Or is it "nothing more than a
pop-psychology phenomenon, serving only to demonize sex, enforce moral
views of sex and relationships and excuse irresponsible behaviors?"
Those are the fighting words of psychologist David Ley, who, in his rousing new book, "The Myth of Sex Addiction,"
expresses concern over the slippery ease with which America's
mainstream media and burgeoning "addictionology industry" have seemingly
conspired to transform a debatable diagnosis into a foregone
"There are real dangers inherent in the sex addiction concept," Ley writes. "I believe that for the field of health care, medicine, and mental health to endorse and reify a flawed concept creates a very dangerous slippery slope of moral relativism, where any socially unacceptable behavior is labeled a mental disorder subject to psychiatric treatment."
Ley has a point. While many are quick to put sex addiction in the same category as other addictions, it is still not recognized within the American Psychiatric Association's Diagnostic and Statistical Manual of Mental Disorders. As Ley maintains, "Sex has no tolerance or withdrawal effects. No one has ever died from being unable to have sex, nor has anyone ever overdosed from sex."
But is Ley going too far when he contends that the majority of men who enter sex-addiction treatment do so because they're in trouble with their wives for infidelity?
It's no surprise that many within the mental health community have taken issue with Ley's assertions.
"I have had dozens of patients every month sit in my office and cry, broken and desperate, because they can't stop going to prostitutes, or because they can't stop masturbating, or because their casual 'hookups' in bars are getting more dangerous and less appealing," says Dr. Tammy Nelson, a noted psychotherapist and author of "Getting the Sex You Want." "Are these men and women sex addicts?"
Many seasoned professionals would say yes.
Sex and relationship therapist Dr. Joe Kort points to the nuts and bolts of addiction, explaining that the main symptoms are loss of control, failed attempts to stop the unwanted sexual behavior, and a pattern of negative consequences such as anxiety, depression, legal troubles, sexually transmitted diseases and relationship problems.
In his view, sex addiction is a very real problem, and he takes issue with Ley's assertion that the "sex addictionologists themselves are true believers, and little that I say will shake their belief system, grounded as it is in rhetoric and pseudoscience."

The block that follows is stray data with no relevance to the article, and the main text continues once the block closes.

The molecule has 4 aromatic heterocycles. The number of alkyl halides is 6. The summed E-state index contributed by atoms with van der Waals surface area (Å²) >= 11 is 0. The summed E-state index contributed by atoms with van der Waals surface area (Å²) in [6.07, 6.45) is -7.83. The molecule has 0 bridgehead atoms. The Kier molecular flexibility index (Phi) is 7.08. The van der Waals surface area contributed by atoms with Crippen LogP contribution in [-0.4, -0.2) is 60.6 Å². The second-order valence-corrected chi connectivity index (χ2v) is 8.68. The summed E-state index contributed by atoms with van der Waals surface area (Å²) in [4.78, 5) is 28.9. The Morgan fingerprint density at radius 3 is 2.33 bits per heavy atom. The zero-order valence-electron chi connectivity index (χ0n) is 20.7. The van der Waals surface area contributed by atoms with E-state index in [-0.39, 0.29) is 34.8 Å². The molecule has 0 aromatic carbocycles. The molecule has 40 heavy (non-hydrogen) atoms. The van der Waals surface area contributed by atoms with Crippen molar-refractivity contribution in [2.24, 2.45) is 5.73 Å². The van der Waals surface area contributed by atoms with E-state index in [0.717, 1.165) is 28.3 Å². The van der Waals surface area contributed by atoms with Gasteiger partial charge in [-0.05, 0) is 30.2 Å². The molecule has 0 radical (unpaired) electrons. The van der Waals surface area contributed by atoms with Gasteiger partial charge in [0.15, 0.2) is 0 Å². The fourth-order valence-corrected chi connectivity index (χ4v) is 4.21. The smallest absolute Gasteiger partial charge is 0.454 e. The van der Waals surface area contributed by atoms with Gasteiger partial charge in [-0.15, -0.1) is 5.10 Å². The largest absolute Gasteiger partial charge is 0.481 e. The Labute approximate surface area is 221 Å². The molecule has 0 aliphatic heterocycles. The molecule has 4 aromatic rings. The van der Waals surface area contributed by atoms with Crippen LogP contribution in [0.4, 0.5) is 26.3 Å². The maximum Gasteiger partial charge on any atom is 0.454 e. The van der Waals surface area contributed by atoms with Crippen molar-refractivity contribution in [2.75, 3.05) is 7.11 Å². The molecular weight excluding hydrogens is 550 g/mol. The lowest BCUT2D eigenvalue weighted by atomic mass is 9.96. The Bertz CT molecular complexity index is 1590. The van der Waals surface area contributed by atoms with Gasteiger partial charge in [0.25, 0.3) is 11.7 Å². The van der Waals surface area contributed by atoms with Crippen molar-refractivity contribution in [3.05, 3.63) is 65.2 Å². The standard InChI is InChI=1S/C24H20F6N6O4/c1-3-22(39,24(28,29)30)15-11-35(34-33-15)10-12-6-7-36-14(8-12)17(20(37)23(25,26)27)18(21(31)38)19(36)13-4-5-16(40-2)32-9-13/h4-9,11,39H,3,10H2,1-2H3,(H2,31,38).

"I am a CSAT-certified sex addiction therapist," Kort counters, "and these therapists are very serious about helping people with sexual suffering, and are very dedicated to high standards regarding treatment."
Still, many men seem quick to turn to a sex addiction diagnosis as a means of explaining away their bad behavior. Jonathan Alpert, a psychotherapist and author of the forthcoming "Be Fearless: Change Your Life in 28 Days," says, "I've had more and more males coming in to see me with the idea that they are a sex addict. This is largely fueled by the media, as it has become the diagnosis du jour. Way too many times, it is used as an excuse for someone who simply cheated on his significant other. Fact is, one act of infidelity doesn't make someone a sex addict; it makes him a cheater."
Addiction therapist Edward Ratush acknowledges that sex addiction has been over-diagnosed. But for that matter, so has depression. That doesn't mean the issue isn't very real.
"Yes, I do think it is possible to be addicted to sex," he says. "To need it even when you don't want it. To pursue it even at the cost of your health, happiness, relationships, and career."
Psychiatrist Gail Saltz goes even further, saying that sex addiction "could fit into numerous diagnoses: OCD, bipolar disorder, various personality disorders, etc. The goal is to help a patient see the cost, and to treat the larger diagnosis and the symptom itself. Most important is to avoid seeing a label as any sort of absolution from responsibility, the responsibility to get treatment and stop being destructive to yourself and others."
So is sex addiction for real? Is it a diagnosis? A symptom? A poor excuse for even worse behavior? Despite the bad behavior of certain Hollywood actors and politicians, perhaps, in the end, the label itself isn't what's important.
"Whatever we decide to call this stuff, 'sex addiction,' 'compulsive sexual behavior,' 'out of control sexual behavior,' or 'hypersexuality,' it does exist," says noted sex therapist Russell Stambaugh. "It can wreck lives, and it is wildly over-diagnosed and threatens to further marginalize sexuality in general and specific sexual minorities in particular. It is not sex negative to recognize that sex both causes harm sometimes, and can come from bad places."
Ley has clearly thrown down the gauntlet, and hopefully the debate will continue. What do you think? Is sex addiction a myth or the real thing?